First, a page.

August: Osage County

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August-Osage-County-PosterRated R                         5 stars out of 5

“August: Osage County” is such a good movie they can just title it by the month and county it takes place.

Violet (Meryl Streep from “The Iron Lady”) and Beverly (Sam Shepard from “Mud”) have been married for a long, long time. He was once a great poet who is now relegated to caregiver and perennial alcoholic. Violet has a “touch of cancer” but not enough for anyone to feel sorry for her. When Beverly goes missing one day, she has an excuse to be the pill addict she has always been.

With Beverly in the wind, her sister and three daughters come home. While Ivy (Julianne Nicholson from “Shadows & Lies”) has stayed in the area, Barbara (Julia Roberts from “Larry Crowne”) and Karen (Juliette Lewis from “Foreverland”) have each moved several states away. These girls do not come home out of love or respect for Violet. They come home because of family, because that is what you are supposed to do. Like most families, this is a group of people you would never hang out with if you were not genetically obligated.

Tracy Letts, who wrote the screenplay as well as the play the movie is based on, has such a delicate hand as he slices this family to the core. Director John Wells (“The Company of Men”) exploits this family dynamic in a house with the best porches I have ever seen. The movie is full of wonderful moments and awkward situations.

Many of the other great movies of 2013 had some kind of gimmick they were built around, like slavery, outer space or AIDS. Not this movie. There is nothing cool, or hip or edgy here. This movie is about family and how that tree branches off in the most peculiar ways. The dream cast gives the kind of performances we rarely see. The supporting casts all deserve Oscars, especially Margo Martindale (“Beautiful Creatures”) as Mattie Fay, Violet’s sister.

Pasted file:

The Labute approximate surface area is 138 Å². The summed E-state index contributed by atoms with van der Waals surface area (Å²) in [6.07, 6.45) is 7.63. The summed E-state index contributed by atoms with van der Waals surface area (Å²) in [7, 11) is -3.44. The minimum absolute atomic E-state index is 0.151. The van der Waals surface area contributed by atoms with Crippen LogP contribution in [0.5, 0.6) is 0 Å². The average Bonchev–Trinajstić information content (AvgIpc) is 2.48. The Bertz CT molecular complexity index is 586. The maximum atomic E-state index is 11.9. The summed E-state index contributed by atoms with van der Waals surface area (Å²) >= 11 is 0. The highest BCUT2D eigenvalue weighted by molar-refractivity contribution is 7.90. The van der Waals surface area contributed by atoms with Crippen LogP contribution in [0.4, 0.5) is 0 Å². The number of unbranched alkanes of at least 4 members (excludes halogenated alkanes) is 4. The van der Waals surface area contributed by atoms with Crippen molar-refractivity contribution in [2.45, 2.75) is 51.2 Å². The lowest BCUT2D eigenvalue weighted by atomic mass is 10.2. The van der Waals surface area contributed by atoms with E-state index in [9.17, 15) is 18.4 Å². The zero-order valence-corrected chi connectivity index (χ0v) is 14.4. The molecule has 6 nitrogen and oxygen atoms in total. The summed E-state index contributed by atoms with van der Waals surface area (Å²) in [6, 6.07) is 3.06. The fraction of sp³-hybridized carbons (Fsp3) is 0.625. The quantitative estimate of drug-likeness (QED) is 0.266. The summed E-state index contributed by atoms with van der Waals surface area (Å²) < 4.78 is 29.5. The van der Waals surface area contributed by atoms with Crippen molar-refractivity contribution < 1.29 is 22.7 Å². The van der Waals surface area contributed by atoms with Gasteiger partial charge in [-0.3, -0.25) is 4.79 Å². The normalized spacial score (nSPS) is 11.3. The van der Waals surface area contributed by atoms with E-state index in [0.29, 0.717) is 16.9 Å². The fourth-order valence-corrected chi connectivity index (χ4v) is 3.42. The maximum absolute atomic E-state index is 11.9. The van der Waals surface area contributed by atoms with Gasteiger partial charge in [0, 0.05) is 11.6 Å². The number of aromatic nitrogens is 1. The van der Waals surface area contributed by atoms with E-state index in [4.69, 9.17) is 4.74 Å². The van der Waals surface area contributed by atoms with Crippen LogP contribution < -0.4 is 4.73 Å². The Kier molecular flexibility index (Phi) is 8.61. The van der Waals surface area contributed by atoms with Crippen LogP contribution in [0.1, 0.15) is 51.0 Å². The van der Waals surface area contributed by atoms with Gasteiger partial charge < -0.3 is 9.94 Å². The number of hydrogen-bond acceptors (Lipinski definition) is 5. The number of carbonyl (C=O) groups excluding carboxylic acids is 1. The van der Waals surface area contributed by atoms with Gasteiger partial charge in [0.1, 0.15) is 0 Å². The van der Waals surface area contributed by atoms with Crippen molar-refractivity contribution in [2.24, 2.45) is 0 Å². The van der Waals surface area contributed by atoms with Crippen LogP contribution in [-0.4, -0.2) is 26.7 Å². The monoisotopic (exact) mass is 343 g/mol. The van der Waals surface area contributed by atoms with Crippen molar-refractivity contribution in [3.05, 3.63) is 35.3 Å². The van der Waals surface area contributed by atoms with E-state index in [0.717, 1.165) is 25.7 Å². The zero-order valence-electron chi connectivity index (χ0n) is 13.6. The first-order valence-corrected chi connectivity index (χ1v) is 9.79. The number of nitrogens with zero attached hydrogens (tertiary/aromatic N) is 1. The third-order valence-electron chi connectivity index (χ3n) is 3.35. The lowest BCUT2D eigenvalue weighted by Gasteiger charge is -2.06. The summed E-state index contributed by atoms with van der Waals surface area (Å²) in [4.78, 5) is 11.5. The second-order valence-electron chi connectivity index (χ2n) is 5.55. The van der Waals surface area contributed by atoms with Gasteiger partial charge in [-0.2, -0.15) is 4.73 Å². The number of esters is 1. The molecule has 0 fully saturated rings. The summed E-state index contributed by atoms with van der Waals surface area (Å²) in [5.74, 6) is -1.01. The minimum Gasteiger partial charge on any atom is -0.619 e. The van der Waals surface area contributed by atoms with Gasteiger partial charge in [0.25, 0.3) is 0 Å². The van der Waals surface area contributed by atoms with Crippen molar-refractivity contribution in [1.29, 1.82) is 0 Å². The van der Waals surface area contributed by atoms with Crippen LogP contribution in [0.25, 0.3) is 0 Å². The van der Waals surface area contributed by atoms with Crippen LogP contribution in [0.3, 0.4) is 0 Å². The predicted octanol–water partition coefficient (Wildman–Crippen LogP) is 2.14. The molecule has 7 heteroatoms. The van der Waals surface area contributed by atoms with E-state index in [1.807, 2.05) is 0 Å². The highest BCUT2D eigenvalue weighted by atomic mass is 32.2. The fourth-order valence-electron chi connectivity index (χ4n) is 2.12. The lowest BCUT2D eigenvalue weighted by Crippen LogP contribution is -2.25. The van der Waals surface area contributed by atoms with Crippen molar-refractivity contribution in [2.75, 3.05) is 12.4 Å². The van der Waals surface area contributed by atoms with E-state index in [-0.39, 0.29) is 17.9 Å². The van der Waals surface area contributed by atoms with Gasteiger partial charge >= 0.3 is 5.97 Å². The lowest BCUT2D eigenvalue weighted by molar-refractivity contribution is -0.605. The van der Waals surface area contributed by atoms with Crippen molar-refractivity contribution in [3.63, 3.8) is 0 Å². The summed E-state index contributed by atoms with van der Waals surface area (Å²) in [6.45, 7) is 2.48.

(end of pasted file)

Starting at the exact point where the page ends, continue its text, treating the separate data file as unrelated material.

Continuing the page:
You could pick any two characters here and make a movie about them. None of these people are likable, and none of them like each other, but they are family. The dinner table scene reminded me of “12 Angry Men.” Everyone was guilty of something and nobody had all the facts.

So for me, the verdict is in, and this great play is now a great movie. Although it may be hard to watch, I can’t find any fault with this movie. Therefore I must give it 5 stars out of 5. As they say in this movie, “We all do things we are not proud of,” but it’s great when it happens to somebody else.

Tom Basham is an indie filmmaker. Here is a link to his movie review site:



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